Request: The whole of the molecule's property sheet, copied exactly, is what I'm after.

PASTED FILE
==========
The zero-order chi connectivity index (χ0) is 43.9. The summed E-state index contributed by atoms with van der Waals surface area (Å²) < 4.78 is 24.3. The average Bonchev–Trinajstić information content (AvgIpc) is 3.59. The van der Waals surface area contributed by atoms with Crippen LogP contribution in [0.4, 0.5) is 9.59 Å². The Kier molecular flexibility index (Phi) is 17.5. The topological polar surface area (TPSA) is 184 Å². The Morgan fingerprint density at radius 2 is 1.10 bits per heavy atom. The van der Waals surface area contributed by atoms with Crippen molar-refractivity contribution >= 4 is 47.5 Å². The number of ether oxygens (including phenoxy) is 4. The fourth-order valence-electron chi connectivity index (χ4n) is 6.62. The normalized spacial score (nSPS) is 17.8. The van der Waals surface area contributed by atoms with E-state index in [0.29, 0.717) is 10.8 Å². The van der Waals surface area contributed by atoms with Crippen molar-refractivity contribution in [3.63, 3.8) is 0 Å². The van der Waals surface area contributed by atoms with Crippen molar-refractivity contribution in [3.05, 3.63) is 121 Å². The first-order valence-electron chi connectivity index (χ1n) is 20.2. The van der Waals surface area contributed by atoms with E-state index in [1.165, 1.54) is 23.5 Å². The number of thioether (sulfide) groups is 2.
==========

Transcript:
The zero-order chi connectivity index (χ0) is 43.9. The summed E-state index contributed by atoms with van der Waals surface area (Å²) < 4.78 is 24.3. The average Bonchev–Trinajstić information content (AvgIpc) is 3.59. The van der Waals surface area contributed by atoms with Crippen LogP contribution in [0.4, 0.5) is 9.59 Å². The Kier molecular flexibility index (Phi) is 17.5. The topological polar surface area (TPSA) is 184 Å². The Morgan fingerprint density at radius 2 is 1.10 bits per heavy atom. The van der Waals surface area contributed by atoms with Crippen molar-refractivity contribution >= 4 is 47.5 Å². The number of ether oxygens (including phenoxy) is 4. The fourth-order valence-electron chi connectivity index (χ4n) is 6.62. The normalized spacial score (nSPS) is 17.8. The van der Waals surface area contributed by atoms with E-state index in [0.29, 0.717) is 10.8 Å². The van der Waals surface area contributed by atoms with Crippen molar-refractivity contribution in [3.63, 3.8) is 0 Å². The van der Waals surface area contributed by atoms with Crippen molar-refractivity contribution in [3.05, 3.63) is 121 Å². The first-order valence-electron chi connectivity index (χ1n) is 20.2. The van der Waals surface area contributed by atoms with E-state index in [1.165, 1.54) is 23.5 Å². The number of thioether (sulfide) groups is 2.